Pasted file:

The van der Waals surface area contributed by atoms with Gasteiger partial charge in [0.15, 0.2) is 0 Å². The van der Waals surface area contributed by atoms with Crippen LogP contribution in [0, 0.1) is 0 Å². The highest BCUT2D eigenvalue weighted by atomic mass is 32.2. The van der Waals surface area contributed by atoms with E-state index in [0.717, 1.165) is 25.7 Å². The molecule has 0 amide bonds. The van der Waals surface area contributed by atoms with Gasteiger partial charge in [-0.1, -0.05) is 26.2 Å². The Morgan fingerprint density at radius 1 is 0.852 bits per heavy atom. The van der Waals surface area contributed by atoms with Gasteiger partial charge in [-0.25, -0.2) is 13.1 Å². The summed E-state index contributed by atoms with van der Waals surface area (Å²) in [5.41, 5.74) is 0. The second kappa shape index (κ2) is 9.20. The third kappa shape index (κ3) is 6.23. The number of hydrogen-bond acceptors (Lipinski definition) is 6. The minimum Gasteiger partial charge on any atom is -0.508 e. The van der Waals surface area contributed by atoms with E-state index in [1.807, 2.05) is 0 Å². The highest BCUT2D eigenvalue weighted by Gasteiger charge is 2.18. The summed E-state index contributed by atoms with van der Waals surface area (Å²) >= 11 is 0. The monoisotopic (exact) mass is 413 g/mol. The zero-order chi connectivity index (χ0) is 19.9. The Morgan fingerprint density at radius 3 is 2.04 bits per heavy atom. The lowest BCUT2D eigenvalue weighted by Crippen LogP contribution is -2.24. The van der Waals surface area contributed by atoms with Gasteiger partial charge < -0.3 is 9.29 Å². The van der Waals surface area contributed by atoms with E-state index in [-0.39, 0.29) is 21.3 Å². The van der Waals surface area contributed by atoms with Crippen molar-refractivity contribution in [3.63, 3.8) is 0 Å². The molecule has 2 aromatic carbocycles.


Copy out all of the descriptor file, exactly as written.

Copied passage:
The van der Waals surface area contributed by atoms with Gasteiger partial charge in [0.15, 0.2) is 0 Å². The van der Waals surface area contributed by atoms with Crippen LogP contribution in [0, 0.1) is 0 Å². The highest BCUT2D eigenvalue weighted by atomic mass is 32.2. The van der Waals surface area contributed by atoms with E-state index in [0.717, 1.165) is 25.7 Å². The molecule has 0 amide bonds. The van der Waals surface area contributed by atoms with Gasteiger partial charge in [-0.1, -0.05) is 26.2 Å². The Morgan fingerprint density at radius 1 is 0.852 bits per heavy atom. The van der Waals surface area contributed by atoms with Gasteiger partial charge in [-0.25, -0.2) is 13.1 Å². The summed E-state index contributed by atoms with van der Waals surface area (Å²) in [5.41, 5.74) is 0. The second kappa shape index (κ2) is 9.20. The third kappa shape index (κ3) is 6.23. The number of hydrogen-bond acceptors (Lipinski definition) is 6. The minimum Gasteiger partial charge on any atom is -0.508 e. The van der Waals surface area contributed by atoms with E-state index in [1.807, 2.05) is 0 Å². The highest BCUT2D eigenvalue weighted by Gasteiger charge is 2.18. The summed E-state index contributed by atoms with van der Waals surface area (Å²) >= 11 is 0. The monoisotopic (exact) mass is 413 g/mol. The zero-order chi connectivity index (χ0) is 19.9. The Morgan fingerprint density at radius 3 is 2.04 bits per heavy atom. The lowest BCUT2D eigenvalue weighted by Crippen LogP contribution is -2.24. The van der Waals surface area contributed by atoms with Gasteiger partial charge < -0.3 is 9.29 Å². The van der Waals surface area contributed by atoms with E-state index in [-0.39, 0.29) is 21.3 Å². The van der Waals surface area contributed by atoms with Crippen molar-refractivity contribution in [3.63, 3.8) is 0 Å². The molecule has 2 aromatic carbocycles.